Exercise and Brain Health
Evidence suggests that exercise can improve behavioral performance in humans and rodent animal models. One of the major changes in the brain that results from chronic aerobic exercise in rodents is increased number of new nerve cells and subsequent growth of the granular layer of the dentate gyrus in the hippocampus. The goal of this project is to identify genotypes of mice that display large increases in exercise-induced neurogenesis and behavioral outcomes, and other genotypes that display smaller responses, and test the hypothesis that new neurons are required for pro-cognitive effects of exercise on hippocampal-dependent tasks.
Neurogenesis and Optogenetics
Despite decades of intense research since the discovery that new neurons are continuously generated in the adult mammalian brain, their function remains a mystery. Determining the role of neurogenesis in the healthy and diseased brain has broad implications for our understanding of learning, memory, behavior, and regenerative medicine. We are taking advantage of recent advances in optogenetic technology to design tools for studying new neurons in vivo. By combining optogenetics (which uses light to control genetically modified cells) with our lab’s expertise in behavior, we are making progress towards solving one of the biggest mysteries in neuroscience.
Fetal Alcohol and Cognition
Developmental alcohol exposure in humans can result in a wide range of deficits collectively referred to as Fetal Alcohol Spectrum Disorders (FASD). FASD-related impairments in cognition and learning persist into adulthood and are accompanied by structural changes in the hippocampus. In rodent models of FASD, neonatal alcohol exposure reduces the survival of newly generated hippocampal neurons when measured in adulthood and also impairs hippocampal-dependent behavior. Aerobic exercise has been shown to both increase levels of adult neurogenesis and to also enhance behavioral performance.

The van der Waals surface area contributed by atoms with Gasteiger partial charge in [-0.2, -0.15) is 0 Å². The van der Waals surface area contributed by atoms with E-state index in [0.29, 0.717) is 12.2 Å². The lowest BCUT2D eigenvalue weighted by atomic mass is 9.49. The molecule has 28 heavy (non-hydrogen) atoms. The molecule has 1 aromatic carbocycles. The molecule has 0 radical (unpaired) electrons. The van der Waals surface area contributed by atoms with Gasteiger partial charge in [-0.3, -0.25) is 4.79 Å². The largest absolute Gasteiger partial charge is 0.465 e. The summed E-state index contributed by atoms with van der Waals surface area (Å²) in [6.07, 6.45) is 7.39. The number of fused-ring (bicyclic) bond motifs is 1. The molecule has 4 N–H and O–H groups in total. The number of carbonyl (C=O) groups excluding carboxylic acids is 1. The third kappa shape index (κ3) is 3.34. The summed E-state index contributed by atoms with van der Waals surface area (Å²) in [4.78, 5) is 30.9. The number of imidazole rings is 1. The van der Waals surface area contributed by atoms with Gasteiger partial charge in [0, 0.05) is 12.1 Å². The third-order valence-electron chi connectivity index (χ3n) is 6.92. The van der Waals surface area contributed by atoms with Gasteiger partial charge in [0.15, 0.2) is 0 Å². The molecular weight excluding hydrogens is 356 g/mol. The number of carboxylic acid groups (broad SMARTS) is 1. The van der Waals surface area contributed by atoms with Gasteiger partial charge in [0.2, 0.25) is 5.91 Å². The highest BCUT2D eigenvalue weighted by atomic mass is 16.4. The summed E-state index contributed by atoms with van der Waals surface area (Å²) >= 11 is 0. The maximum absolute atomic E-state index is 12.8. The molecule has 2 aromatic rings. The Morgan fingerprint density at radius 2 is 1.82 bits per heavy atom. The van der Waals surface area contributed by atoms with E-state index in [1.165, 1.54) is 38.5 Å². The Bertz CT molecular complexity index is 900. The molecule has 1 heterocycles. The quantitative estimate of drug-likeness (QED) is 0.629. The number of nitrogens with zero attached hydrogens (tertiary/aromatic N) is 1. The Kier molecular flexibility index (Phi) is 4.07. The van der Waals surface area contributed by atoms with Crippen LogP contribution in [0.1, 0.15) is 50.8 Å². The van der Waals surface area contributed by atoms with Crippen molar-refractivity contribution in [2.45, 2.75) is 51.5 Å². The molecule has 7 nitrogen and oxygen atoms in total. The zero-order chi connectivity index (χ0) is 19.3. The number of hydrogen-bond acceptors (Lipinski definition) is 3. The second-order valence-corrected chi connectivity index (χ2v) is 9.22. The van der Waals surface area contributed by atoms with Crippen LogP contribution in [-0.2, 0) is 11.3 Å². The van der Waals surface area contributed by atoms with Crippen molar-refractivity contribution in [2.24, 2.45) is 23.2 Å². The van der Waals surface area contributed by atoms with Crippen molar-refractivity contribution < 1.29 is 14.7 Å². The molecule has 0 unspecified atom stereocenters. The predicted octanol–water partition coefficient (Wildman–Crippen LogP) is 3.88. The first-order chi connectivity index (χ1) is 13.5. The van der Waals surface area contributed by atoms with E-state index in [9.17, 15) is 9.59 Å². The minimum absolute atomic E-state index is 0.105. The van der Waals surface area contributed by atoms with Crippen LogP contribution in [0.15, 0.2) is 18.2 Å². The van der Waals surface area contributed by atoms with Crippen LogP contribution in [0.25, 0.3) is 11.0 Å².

Nutritional Influences on Brain and Physiology
The Rhodes lab houses the Mouse Cognition Core Facility for the Center for Nutrition, Learning, and Memory. The Core Facility was created to understand how nutrition can optimize brain health across the lifespan along with finding cognitive and behavioral paradigms that will elucidate the effect various nutritional compounds and supplements may have on the brain and behavior. The facility collaborates with both University of Illinois scientists as well as scientists from Abbott Nutrition. Additionally, our lab is also interested in how products of metabolism signal the brain to influence behavioral outcomes such as physical activity, cognitive performance, and food intake.
Mouse Model for ADHD
One powerful method for studying the evolution of behavior is to carry out a replicated, long term selective breeding experiment. We have developed a method, using sophisticated video tracking software from CleverSysems Inc., to measure physical activity in home cages 24 hours a day 7 days a week in hundreds of mice each generation. We are currently breeding lines of mice for high levels of cage activity while maintaining other un-selected lines to serve as controls. The goal is to identify how genes influence behavior at multiple levels of biological organization from the genes to development and function of a nervous system.
Last Modified: July 1, 2018
Designed by T.K. Bhattacharya and Petra Majdak
Curated by: Joey Ramp
The Rhodes' Laboratory